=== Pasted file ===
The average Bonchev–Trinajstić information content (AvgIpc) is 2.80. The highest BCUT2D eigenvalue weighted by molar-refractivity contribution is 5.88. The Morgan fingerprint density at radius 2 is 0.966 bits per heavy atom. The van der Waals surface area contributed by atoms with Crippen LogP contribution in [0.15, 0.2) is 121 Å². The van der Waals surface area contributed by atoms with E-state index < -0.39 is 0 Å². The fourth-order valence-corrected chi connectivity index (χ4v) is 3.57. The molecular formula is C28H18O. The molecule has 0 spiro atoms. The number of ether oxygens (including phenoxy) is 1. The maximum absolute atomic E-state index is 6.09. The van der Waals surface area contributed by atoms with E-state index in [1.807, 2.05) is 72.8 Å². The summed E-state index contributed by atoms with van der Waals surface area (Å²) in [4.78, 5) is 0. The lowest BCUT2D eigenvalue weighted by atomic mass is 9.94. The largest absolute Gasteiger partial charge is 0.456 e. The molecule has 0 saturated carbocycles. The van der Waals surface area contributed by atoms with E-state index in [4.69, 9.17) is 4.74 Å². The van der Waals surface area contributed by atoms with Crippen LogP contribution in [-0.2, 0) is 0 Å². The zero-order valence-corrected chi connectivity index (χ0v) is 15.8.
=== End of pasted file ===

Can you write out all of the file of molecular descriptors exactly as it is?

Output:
The average Bonchev–Trinajstić information content (AvgIpc) is 2.80. The highest BCUT2D eigenvalue weighted by molar-refractivity contribution is 5.88. The Morgan fingerprint density at radius 2 is 0.966 bits per heavy atom. The van der Waals surface area contributed by atoms with Crippen LogP contribution in [0.15, 0.2) is 121 Å². The van der Waals surface area contributed by atoms with E-state index < -0.39 is 0 Å². The fourth-order valence-corrected chi connectivity index (χ4v) is 3.57. The molecular formula is C28H18O. The molecule has 0 spiro atoms. The number of ether oxygens (including phenoxy) is 1. The maximum absolute atomic E-state index is 6.09. The van der Waals surface area contributed by atoms with E-state index in [1.807, 2.05) is 72.8 Å². The summed E-state index contributed by atoms with van der Waals surface area (Å²) in [4.78, 5) is 0. The lowest BCUT2D eigenvalue weighted by atomic mass is 9.94. The largest absolute Gasteiger partial charge is 0.456 e. The molecule has 0 saturated carbocycles. The van der Waals surface area contributed by atoms with E-state index in [4.69, 9.17) is 4.74 Å². The van der Waals surface area contributed by atoms with Crippen LogP contribution in [-0.2, 0) is 0 Å². The zero-order valence-corrected chi connectivity index (χ0v) is 15.8.